Sailing sea of read

RANDY SPORTAK -- Calgary Sun

, Last Updated: 4:04 PM ET


 Saying he was caught off guard doesn't even begin to describe Mike Commodore's reaction when he saw himself.

 No, it wasn't because the bushy-faced and big-haired Calgary Flames defenceman looked in the mirror.

 It was when he saw himself on the cover of this week's edition of The Hockey News.

 "Yeah, I saw that," the affable red-headed monster said with a grin. "When we got back in from San Jose, I went to the Mac's near the hotel I stay at to pick up a couple of things and on my way out the door, the guy who's there all the time asked if I'd seen The Hockey News. I told him no because I've avoided reading anything in the playoffs but he said, 'I think you should look at this one.'

 "I saw it and said, 'Are you kidding me?' Well, it was with a couple of extra words I can't say now but I had to pick up a couple for my parents.

 "It's funny. It's good."

 Jarome Iginla may be the on-ice face of the Calgary Flames, especially to anyone outside the Stampede City, but it's Commodore pictured on the cover along with the headline Great Red Hope.

 "There's good double meaning with the Great Red Hope, the red hair and the Sea of Red," said the media savvy defenceman. "It's probably a once-in-a-lifetime opportunity for me because I don't think I'll be on the cover of too many magazines."

 That's what happens when a team -- Canada's only surviving one at that -- reaches the NHL's Final Four. The attention increases immediately.

 Take the action in the Flames dressing room after yesterday's morning skate, for example. More than 60 accredited media members swarmed the room looking for a morsel from the city's hockey heroes.

 And that's just the beginning. The Flames had to clear an area of the upper loge seats to create working space for an extra 50 media members, an assembly that's now at 125, up from the 75 on hand in the second round. Any word from anybody can be turned into a story.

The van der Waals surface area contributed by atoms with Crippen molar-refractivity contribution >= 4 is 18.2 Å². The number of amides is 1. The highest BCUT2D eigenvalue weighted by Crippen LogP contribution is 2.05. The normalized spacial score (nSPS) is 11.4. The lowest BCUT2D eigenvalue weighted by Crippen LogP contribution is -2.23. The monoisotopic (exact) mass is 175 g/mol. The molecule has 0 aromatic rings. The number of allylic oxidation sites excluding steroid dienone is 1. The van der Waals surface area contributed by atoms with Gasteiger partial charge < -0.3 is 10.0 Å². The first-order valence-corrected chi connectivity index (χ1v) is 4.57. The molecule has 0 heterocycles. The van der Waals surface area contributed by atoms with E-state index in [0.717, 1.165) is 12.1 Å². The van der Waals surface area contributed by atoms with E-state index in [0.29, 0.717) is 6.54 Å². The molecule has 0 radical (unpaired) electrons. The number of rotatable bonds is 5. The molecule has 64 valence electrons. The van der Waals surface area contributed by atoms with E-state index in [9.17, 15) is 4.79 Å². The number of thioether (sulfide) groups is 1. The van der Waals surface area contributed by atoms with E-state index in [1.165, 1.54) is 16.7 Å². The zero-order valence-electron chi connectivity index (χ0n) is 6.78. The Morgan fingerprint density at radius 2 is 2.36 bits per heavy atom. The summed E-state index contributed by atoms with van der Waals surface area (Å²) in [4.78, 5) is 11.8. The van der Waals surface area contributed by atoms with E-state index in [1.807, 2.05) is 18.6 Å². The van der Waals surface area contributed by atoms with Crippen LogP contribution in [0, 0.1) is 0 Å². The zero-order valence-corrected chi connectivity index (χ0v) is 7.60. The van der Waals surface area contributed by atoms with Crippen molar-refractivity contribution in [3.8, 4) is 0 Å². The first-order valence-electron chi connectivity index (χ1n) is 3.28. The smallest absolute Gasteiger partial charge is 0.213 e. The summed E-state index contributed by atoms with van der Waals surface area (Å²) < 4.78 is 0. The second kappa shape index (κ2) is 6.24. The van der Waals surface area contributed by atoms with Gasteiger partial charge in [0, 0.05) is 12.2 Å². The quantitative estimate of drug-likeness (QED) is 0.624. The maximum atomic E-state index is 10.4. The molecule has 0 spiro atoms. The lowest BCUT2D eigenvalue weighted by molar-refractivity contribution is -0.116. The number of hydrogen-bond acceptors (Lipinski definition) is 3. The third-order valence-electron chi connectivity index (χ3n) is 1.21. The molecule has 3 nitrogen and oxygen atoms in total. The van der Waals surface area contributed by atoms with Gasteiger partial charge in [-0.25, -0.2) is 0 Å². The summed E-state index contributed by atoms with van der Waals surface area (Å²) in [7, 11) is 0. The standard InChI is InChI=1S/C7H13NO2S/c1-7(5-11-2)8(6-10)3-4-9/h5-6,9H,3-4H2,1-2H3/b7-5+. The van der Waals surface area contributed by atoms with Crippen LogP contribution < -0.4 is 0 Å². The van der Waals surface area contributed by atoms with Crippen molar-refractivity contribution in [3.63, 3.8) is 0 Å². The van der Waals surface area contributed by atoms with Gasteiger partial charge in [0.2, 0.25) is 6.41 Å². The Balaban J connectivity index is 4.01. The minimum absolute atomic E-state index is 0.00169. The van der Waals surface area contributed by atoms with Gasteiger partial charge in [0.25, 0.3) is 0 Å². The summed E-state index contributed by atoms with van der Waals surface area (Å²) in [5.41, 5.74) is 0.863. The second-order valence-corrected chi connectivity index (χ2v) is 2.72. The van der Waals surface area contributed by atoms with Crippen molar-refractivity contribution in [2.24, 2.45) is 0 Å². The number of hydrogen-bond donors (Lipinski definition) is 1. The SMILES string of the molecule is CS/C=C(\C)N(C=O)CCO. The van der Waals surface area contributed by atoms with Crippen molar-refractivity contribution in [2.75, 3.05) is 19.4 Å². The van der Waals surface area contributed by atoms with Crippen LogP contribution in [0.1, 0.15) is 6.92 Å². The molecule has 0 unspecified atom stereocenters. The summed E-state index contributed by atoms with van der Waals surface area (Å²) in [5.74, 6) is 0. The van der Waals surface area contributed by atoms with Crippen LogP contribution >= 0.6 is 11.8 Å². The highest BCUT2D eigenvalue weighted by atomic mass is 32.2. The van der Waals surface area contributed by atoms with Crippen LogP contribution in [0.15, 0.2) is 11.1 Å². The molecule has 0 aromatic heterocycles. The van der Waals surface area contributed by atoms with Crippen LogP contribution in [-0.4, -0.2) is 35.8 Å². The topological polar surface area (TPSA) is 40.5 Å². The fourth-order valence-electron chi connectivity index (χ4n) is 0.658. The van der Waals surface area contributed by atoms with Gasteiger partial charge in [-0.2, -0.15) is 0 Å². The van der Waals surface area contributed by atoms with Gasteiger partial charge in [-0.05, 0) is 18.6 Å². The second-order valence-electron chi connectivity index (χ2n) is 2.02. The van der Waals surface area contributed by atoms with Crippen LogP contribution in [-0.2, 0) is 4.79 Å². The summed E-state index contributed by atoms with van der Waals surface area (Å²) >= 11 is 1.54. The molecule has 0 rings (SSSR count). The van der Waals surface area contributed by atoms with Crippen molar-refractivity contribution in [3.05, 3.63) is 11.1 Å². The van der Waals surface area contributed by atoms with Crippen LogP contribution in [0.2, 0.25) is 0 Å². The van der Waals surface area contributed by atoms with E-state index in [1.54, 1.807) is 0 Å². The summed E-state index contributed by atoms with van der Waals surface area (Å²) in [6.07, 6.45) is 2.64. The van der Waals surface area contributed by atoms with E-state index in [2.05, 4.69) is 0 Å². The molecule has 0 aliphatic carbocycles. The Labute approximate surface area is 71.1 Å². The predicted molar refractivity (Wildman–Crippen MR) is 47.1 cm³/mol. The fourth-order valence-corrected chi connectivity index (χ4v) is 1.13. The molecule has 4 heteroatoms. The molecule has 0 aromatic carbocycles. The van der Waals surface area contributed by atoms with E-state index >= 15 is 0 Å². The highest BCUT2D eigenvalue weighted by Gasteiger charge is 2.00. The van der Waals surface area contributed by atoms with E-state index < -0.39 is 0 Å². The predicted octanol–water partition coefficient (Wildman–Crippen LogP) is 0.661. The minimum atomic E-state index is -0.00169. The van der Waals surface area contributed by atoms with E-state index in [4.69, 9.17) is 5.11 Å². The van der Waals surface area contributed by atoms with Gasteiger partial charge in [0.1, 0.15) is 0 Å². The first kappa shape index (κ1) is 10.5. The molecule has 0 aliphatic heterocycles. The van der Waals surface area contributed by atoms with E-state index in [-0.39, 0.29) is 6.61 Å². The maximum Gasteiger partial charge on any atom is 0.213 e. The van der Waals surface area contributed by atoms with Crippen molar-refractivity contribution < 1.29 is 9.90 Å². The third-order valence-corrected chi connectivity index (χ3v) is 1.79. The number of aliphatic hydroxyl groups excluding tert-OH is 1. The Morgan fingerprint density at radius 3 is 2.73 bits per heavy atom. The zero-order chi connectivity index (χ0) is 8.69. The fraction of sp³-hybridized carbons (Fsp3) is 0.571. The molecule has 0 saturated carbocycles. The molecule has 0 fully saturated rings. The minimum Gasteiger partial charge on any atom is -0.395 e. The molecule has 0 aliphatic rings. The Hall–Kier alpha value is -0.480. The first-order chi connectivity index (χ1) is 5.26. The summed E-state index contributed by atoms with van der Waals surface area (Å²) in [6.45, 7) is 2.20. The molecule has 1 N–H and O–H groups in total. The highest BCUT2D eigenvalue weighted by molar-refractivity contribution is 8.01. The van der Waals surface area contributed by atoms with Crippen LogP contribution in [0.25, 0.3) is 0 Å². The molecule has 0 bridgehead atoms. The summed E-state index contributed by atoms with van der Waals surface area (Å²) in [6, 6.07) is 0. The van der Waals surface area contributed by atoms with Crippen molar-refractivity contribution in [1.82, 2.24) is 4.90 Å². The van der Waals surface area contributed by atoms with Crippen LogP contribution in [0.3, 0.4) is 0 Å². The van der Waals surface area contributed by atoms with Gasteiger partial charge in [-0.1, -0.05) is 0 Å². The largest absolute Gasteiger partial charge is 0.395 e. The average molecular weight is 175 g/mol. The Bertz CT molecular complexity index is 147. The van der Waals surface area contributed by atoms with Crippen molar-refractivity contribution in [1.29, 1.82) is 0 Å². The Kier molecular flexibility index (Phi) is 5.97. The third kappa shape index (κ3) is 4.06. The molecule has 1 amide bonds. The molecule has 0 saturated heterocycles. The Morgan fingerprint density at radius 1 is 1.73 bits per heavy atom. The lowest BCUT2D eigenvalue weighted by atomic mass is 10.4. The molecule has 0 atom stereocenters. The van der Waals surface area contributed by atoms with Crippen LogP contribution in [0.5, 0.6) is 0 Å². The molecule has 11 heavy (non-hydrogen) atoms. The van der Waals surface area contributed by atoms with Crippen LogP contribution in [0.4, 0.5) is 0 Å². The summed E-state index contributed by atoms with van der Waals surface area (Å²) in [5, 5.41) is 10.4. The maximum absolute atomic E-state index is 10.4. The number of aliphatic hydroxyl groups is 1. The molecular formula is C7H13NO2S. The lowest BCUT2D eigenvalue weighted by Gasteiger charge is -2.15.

Commodore, sitting at his stall, his skates still on while some of his teammates have trickled out for their afternoon rest, is always happy to chat.

 "I don't mind it. I don't mind yapping a little bit and don't mind the attention," he said. "I don't let it get to my head or anything like that. I could be digging ditches, so I enjoy it."

 Face it, a life playing in the NHL is a dream job to begin with. Throw in being on the cusp of making the Stanley Cup final and the excitement goes to another level.

 With it, especially at this time of year, comes plenty of intrusion.

 Imagine having cameras, microphones and tape recorders shoved in your face while you do your job.

 The Flames are loaded with players happy to oblige the media -- more than most clubs around the league -- and willing to serve as ambassadors for the game that's giving them so much.

 "You guys know Jarome, he'd talk forever if he could," Darryl Sutter said during the first-round playoff series with Vancouver.

 The same could be said about Craig Conroy, Robyn Regehr, Martin Gelinas, Andrew Ference, Chris Clark, Steve Montador and Denis Gauthier, just to name a few.

 Part of the willingness, said Iginla after a lengthy scrum yesterday, is the excitement of being this far in the playoffs for the first time in their careers.

 "We're enjoying it. It's the conference final," he said. "There is more coverage but you want the fans and the city to be excited about it.

 "We're hearing about more fans across the country and that's what you want. You want to play at this time and this goes with it."

 Stephane Yelle has been past this point and beyond a couple of times in his life but even he was caught off guard when he came to Calgary via a trade prior to last season.

 Having seen either himself or Chris Drury on the cover of a paper for a few consecutive days, he exclaimed at the time it was like the Stanley Cup finals every day in Denver.

 The attention and excitement in Calgary now is at another level, which means dealing with it all.

 "It's part of it. The playoffs is a grind and there is a lot of media coverage but it is part of the game," Yelle said. "You just try to stay focused as much as possible. It's part of the game and part of our job."

 Which is how Regehr looks at the extra attention.

 "It's never easy to deal with it," he said. "It's something we haven't been used to but as a professional you have to, to a certain extent. It can be a very important thing because that's how a lot of fans perceive the team and players, individually.

 "You have to keep everybody happy but still make sure you're doing the things you need to."


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